As an actor, Raphael Sbarge has had plenty of intriguing roles (starting with one on "Sesame Street" when he was four and followed by appearances in everything from "Pearl Harbor" to "Nip/Tuck"). But few could compare to his most recent -- he's the human version of Jiminy Cricket (yes, the little bug in "Pinocchio") on "Once Upon A Time." I talked to Sbarge about what it's like to play a cricket (well, sort of), his big episode this Sunday, and why he's glad this role isn't "clean and sparkly."

Because "Once" is divided into two arenas -- the "real" Storybrooke and a fairytale world -- Sbarge says that we will see some "cricket talk" on Sunday but that "the majority of what you'll see is me playing me. You saw the cricket in the pilot, but he's obviously Archie in the real world. It's  not all CGI characters. On Sunday's episode, you'll see that they've created the whole backstory of how Jiminy came to be. They'll also have two younger actors playing me as a young man, so you see the evolution."

While he admits that taking on an iconic Disney character like Jiminy Cricket is daunting, Sbarge feels that at least he's not alone. "There's a mantle for a lot of characters on the show, like Snow White and Sleeping Beauty. The history of the character Jiminy Cricket is pre-Disney, though. In the book, which was written by an Italian man [Carlo Collodi], he was more of a ghostlike character and more silent and not a main character at all, then Disney wanted to make him into more of a main character. What they're attempting to do on this show is like 'WIcked' in that they're taking these characters and breathing new life into them and humanizing them. Myself or even my parents have a relationship to that Disney characters, but what they're crafting here is reinventing them in an unsweet way."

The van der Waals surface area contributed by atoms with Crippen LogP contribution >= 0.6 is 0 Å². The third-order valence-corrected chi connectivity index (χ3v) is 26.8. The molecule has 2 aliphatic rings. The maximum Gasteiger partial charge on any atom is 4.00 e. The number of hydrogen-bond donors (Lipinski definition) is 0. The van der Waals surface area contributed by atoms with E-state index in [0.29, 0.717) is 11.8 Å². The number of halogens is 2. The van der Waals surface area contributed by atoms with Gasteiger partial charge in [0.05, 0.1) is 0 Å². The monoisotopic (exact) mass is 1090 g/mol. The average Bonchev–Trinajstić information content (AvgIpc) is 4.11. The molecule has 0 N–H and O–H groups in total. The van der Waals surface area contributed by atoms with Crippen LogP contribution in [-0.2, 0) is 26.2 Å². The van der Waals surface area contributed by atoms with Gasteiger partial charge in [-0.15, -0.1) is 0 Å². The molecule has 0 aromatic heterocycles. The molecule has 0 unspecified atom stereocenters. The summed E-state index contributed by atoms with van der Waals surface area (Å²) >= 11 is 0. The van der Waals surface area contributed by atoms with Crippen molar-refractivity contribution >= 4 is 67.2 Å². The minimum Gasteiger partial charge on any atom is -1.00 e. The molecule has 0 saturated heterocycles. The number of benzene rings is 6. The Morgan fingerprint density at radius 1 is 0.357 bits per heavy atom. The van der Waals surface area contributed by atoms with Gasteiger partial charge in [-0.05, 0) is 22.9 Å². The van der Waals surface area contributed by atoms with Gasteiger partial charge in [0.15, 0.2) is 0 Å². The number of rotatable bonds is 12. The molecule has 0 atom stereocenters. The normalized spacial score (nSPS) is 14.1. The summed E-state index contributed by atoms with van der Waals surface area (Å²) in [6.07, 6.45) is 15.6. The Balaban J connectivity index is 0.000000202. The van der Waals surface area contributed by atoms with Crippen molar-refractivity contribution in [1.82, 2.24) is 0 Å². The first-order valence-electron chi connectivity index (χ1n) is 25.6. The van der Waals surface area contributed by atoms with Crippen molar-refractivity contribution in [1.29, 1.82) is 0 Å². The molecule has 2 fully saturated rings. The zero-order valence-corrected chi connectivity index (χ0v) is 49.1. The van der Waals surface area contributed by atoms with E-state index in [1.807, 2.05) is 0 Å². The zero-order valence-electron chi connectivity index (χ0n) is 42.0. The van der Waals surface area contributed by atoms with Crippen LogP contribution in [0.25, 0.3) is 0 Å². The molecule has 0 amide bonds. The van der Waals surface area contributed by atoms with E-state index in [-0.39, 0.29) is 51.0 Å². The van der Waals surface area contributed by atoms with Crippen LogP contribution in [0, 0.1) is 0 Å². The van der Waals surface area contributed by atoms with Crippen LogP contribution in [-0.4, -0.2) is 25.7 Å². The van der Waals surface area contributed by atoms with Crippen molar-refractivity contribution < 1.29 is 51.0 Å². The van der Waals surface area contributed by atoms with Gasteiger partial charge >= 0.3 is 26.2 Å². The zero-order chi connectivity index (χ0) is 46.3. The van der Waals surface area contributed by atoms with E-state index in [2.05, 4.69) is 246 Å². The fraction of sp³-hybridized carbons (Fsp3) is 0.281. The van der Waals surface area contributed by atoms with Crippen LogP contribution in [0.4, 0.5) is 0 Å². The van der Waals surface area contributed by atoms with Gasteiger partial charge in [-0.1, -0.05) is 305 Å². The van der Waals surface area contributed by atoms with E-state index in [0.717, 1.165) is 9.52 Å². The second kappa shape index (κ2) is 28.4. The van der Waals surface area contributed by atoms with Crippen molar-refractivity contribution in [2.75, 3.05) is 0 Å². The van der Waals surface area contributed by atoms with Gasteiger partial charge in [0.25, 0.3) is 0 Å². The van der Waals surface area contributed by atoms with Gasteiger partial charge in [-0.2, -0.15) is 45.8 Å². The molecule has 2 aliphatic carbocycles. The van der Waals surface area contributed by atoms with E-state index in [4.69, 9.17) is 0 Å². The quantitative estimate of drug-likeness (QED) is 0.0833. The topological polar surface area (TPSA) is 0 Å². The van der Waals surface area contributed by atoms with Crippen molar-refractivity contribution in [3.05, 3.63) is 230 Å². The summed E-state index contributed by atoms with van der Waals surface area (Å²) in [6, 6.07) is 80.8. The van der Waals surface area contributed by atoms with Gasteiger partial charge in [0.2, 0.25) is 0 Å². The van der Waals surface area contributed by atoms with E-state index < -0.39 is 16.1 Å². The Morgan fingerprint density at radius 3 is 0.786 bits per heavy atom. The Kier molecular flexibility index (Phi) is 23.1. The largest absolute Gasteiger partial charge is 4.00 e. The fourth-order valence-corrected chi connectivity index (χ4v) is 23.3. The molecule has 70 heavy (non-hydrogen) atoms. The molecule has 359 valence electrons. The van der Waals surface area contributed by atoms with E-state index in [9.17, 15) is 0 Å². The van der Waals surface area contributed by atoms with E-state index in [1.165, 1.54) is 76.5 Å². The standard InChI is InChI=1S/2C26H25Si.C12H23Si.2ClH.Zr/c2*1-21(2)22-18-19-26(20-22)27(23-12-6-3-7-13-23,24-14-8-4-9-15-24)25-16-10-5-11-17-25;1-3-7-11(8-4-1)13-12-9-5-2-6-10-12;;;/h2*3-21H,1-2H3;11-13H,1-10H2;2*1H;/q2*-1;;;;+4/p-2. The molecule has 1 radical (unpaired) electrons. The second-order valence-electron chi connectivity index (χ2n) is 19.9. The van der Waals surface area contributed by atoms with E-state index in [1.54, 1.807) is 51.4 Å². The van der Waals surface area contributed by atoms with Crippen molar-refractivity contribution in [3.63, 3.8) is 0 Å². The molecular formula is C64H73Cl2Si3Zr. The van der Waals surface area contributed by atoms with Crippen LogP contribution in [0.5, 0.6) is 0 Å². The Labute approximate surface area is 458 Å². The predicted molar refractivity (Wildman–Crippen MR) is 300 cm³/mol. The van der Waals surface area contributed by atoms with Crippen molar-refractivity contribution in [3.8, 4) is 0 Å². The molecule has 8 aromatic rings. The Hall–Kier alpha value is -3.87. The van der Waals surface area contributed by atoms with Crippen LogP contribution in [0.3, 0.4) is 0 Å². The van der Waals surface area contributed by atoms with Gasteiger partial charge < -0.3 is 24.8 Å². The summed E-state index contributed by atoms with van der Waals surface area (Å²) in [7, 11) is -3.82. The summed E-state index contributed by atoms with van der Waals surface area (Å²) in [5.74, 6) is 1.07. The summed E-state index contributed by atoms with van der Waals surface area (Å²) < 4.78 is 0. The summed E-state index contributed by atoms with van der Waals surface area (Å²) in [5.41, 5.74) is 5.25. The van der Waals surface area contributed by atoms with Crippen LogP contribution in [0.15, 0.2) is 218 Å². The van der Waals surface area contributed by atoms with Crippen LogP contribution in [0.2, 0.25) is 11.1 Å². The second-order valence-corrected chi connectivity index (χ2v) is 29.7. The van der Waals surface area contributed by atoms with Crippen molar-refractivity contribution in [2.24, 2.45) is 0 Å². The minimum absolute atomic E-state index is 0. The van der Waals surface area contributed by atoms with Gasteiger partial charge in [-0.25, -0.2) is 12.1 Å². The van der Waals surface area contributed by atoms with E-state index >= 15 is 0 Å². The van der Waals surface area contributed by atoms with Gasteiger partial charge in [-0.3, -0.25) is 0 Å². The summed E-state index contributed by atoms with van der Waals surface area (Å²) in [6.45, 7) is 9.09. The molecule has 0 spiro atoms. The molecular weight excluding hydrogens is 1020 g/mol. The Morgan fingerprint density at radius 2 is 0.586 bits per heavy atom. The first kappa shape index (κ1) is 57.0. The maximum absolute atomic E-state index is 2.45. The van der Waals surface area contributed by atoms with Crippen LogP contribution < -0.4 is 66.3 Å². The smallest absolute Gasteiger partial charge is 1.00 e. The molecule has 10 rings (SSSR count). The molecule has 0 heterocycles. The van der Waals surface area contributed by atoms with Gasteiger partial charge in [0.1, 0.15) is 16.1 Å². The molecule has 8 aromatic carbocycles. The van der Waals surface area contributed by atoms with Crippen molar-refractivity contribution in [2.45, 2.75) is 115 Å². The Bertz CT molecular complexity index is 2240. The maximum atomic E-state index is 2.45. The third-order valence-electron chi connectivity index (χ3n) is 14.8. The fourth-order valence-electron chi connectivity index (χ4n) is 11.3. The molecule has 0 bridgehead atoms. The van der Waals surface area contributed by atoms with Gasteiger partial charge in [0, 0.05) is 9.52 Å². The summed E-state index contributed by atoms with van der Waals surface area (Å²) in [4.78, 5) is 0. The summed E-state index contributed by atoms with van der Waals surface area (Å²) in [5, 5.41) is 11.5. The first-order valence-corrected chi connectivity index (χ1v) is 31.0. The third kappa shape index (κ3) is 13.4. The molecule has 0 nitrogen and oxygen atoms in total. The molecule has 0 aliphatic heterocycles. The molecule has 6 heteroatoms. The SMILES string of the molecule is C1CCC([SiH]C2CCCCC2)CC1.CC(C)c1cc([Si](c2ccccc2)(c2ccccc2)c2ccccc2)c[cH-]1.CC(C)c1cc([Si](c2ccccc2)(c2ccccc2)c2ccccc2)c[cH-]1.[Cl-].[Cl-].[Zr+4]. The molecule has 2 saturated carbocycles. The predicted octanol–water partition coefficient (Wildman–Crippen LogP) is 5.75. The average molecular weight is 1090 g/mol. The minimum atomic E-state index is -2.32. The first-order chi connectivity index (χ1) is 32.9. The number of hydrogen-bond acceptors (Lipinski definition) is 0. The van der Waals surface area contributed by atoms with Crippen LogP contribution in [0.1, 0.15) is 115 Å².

Though Sbarge's take on the cricket (and the show's take on fairy tales) may not be so sweet, he still thinks there's plenty of potential for Disney to get in on the action. "It's a marketer's fantasmagoria. When Disney heard about this I'm sure they were very excited. They're not taking the slick and easy way out on this show; they're not doing something sort of clean and sparkly. They're creating people who seem real. Jiminy really struggles. It's like Joseph Campbell's hero's journey, in which characters are defined through the difficulties they experience. This goes back to 'The Iliad,' stories that exist to remind us what it's like to be human. What I love about the writing is that they're trying to show struggle and humanize a storyline that could potentially be very 'gee whiz, do the right thing.' They make Jiminy Cricket complex."

On Sunday, the storyline will be largely devoted to giving us Jiminy/Archie's backstory, which is part of the show's master plan. "They're taking a page from the 'Lost' playbook in that this is a large cast, and each of us gets an episode to show who this character is and how they came to be defined this way. You've got Storybrooke and this curse on the characters, and clearly, this isn't a leak; it's just my opinion, but obviously there's got to be some kind of struggle that's got to ensue at some point, in which evil is going to face off against good. But this is sort of my defining episode, and there's more to come."

Sbarge, whose two children are seven and nine, says that his kids are thrilled he's taking on Jiminy. "They love the show, but that speaks to the fact the show's demographic is so wide. My kids' class was like, 'I love your show,' but then a woman in her 40s said to me, 'My husband and I love your show,' too. At a hotel, the girl at the front desk said she couldn't wait for the next episode, while my mother, who's in her 70s, told me that she thinks they're telling really interesting stories. They've created a show that has a demo from eight to 80, which I think is unique and remarkable." Plus, it has a cricket.